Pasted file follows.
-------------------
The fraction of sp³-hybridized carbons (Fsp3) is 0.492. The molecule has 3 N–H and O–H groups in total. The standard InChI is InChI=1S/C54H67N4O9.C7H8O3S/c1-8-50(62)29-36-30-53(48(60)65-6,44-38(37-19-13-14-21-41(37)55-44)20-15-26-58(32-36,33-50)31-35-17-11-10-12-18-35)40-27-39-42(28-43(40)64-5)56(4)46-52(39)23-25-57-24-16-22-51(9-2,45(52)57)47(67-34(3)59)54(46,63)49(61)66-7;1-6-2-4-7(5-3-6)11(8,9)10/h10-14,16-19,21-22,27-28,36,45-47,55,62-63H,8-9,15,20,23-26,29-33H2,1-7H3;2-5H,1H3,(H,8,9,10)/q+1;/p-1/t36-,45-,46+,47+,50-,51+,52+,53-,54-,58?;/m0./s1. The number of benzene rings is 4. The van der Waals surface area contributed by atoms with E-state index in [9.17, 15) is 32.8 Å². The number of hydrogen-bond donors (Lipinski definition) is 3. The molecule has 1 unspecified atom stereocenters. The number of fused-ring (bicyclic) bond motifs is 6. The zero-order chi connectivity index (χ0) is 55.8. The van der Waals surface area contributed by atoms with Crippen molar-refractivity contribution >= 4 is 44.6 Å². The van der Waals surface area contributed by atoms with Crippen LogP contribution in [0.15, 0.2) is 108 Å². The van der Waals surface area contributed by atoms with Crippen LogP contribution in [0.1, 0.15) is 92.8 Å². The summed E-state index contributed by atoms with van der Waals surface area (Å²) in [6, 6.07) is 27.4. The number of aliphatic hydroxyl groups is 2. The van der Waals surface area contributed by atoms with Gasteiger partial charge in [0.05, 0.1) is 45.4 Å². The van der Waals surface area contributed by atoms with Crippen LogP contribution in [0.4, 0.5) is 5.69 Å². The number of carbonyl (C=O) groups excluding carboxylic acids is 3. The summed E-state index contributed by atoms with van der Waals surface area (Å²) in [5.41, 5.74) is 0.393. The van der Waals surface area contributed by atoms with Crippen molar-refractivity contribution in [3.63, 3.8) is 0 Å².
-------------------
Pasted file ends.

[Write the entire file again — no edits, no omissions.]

The fraction of sp³-hybridized carbons (Fsp3) is 0.492. The molecule has 3 N–H and O–H groups in total. The standard InChI is InChI=1S/C54H67N4O9.C7H8O3S/c1-8-50(62)29-36-30-53(48(60)65-6,44-38(37-19-13-14-21-41(37)55-44)20-15-26-58(32-36,33-50)31-35-17-11-10-12-18-35)40-27-39-42(28-43(40)64-5)56(4)46-52(39)23-25-57-24-16-22-51(9-2,45(52)57)47(67-34(3)59)54(46,63)49(61)66-7;1-6-2-4-7(5-3-6)11(8,9)10/h10-14,16-19,21-22,27-28,36,45-47,55,62-63H,8-9,15,20,23-26,29-33H2,1-7H3;2-5H,1H3,(H,8,9,10)/q+1;/p-1/t36-,45-,46+,47+,50-,51+,52+,53-,54-,58?;/m0./s1. The number of benzene rings is 4. The van der Waals surface area contributed by atoms with E-state index in [9.17, 15) is 32.8 Å². The number of hydrogen-bond donors (Lipinski definition) is 3. The molecule has 1 unspecified atom stereocenters. The number of fused-ring (bicyclic) bond motifs is 6. The zero-order chi connectivity index (χ0) is 55.8. The van der Waals surface area contributed by atoms with Crippen molar-refractivity contribution >= 4 is 44.6 Å². The van der Waals surface area contributed by atoms with Crippen LogP contribution in [0.15, 0.2) is 108 Å². The van der Waals surface area contributed by atoms with Crippen LogP contribution in [0.1, 0.15) is 92.8 Å². The summed E-state index contributed by atoms with van der Waals surface area (Å²) in [6, 6.07) is 27.4. The number of aliphatic hydroxyl groups is 2. The van der Waals surface area contributed by atoms with Gasteiger partial charge in [0.05, 0.1) is 45.4 Å². The van der Waals surface area contributed by atoms with Crippen LogP contribution in [0.4, 0.5) is 5.69 Å². The number of carbonyl (C=O) groups excluding carboxylic acids is 3. The summed E-state index contributed by atoms with van der Waals surface area (Å²) in [5.41, 5.74) is 0.393. The van der Waals surface area contributed by atoms with Crippen molar-refractivity contribution in [3.63, 3.8) is 0 Å².